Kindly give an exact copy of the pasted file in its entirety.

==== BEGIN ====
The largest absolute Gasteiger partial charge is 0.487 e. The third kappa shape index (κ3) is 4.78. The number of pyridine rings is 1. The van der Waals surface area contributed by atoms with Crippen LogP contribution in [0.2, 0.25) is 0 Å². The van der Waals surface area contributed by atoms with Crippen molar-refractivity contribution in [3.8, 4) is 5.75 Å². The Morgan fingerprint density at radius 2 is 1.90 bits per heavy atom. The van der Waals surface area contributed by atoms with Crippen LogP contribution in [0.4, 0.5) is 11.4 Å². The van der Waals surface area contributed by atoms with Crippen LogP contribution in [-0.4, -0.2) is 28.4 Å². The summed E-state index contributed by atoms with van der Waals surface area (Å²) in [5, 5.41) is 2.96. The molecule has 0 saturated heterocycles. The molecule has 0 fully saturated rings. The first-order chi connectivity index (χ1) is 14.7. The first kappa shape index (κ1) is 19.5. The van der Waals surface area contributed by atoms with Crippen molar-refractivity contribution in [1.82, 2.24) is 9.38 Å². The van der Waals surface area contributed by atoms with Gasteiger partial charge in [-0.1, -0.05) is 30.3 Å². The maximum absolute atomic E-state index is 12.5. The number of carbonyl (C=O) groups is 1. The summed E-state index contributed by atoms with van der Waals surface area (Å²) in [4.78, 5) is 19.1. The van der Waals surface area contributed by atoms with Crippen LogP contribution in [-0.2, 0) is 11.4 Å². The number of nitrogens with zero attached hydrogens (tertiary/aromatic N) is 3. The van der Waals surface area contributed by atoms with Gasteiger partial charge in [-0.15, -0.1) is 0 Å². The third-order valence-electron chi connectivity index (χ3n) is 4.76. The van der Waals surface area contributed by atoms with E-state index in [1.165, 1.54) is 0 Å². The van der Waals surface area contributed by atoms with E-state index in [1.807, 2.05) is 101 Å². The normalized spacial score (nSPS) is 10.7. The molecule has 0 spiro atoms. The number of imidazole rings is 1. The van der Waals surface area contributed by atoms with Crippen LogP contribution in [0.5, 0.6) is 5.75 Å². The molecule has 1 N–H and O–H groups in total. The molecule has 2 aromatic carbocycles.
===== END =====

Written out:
The largest absolute Gasteiger partial charge is 0.487 e. The third kappa shape index (κ3) is 4.78. The number of pyridine rings is 1. The van der Waals surface area contributed by atoms with Crippen LogP contribution in [0.2, 0.25) is 0 Å². The van der Waals surface area contributed by atoms with Crippen molar-refractivity contribution in [3.8, 4) is 5.75 Å². The Morgan fingerprint density at radius 2 is 1.90 bits per heavy atom. The van der Waals surface area contributed by atoms with Crippen LogP contribution in [0.4, 0.5) is 11.4 Å². The van der Waals surface area contributed by atoms with Crippen LogP contribution in [-0.4, -0.2) is 28.4 Å². The summed E-state index contributed by atoms with van der Waals surface area (Å²) in [5, 5.41) is 2.96. The molecule has 0 saturated heterocycles. The molecule has 0 fully saturated rings. The first-order chi connectivity index (χ1) is 14.7. The first kappa shape index (κ1) is 19.5. The van der Waals surface area contributed by atoms with Crippen molar-refractivity contribution in [1.82, 2.24) is 9.38 Å². The van der Waals surface area contributed by atoms with Gasteiger partial charge in [-0.1, -0.05) is 30.3 Å². The maximum absolute atomic E-state index is 12.5. The number of carbonyl (C=O) groups is 1. The summed E-state index contributed by atoms with van der Waals surface area (Å²) in [4.78, 5) is 19.1. The van der Waals surface area contributed by atoms with Crippen LogP contribution in [-0.2, 0) is 11.4 Å². The number of nitrogens with zero attached hydrogens (tertiary/aromatic N) is 3. The van der Waals surface area contributed by atoms with Gasteiger partial charge in [-0.15, -0.1) is 0 Å². The third-order valence-electron chi connectivity index (χ3n) is 4.76. The van der Waals surface area contributed by atoms with E-state index in [1.165, 1.54) is 0 Å². The van der Waals surface area contributed by atoms with E-state index in [1.807, 2.05) is 101 Å². The normalized spacial score (nSPS) is 10.7. The molecule has 0 spiro atoms. The number of imidazole rings is 1. The van der Waals surface area contributed by atoms with Crippen LogP contribution in [0.5, 0.6) is 5.75 Å². The molecule has 1 N–H and O–H groups in total. The molecule has 2 aromatic carbocycles.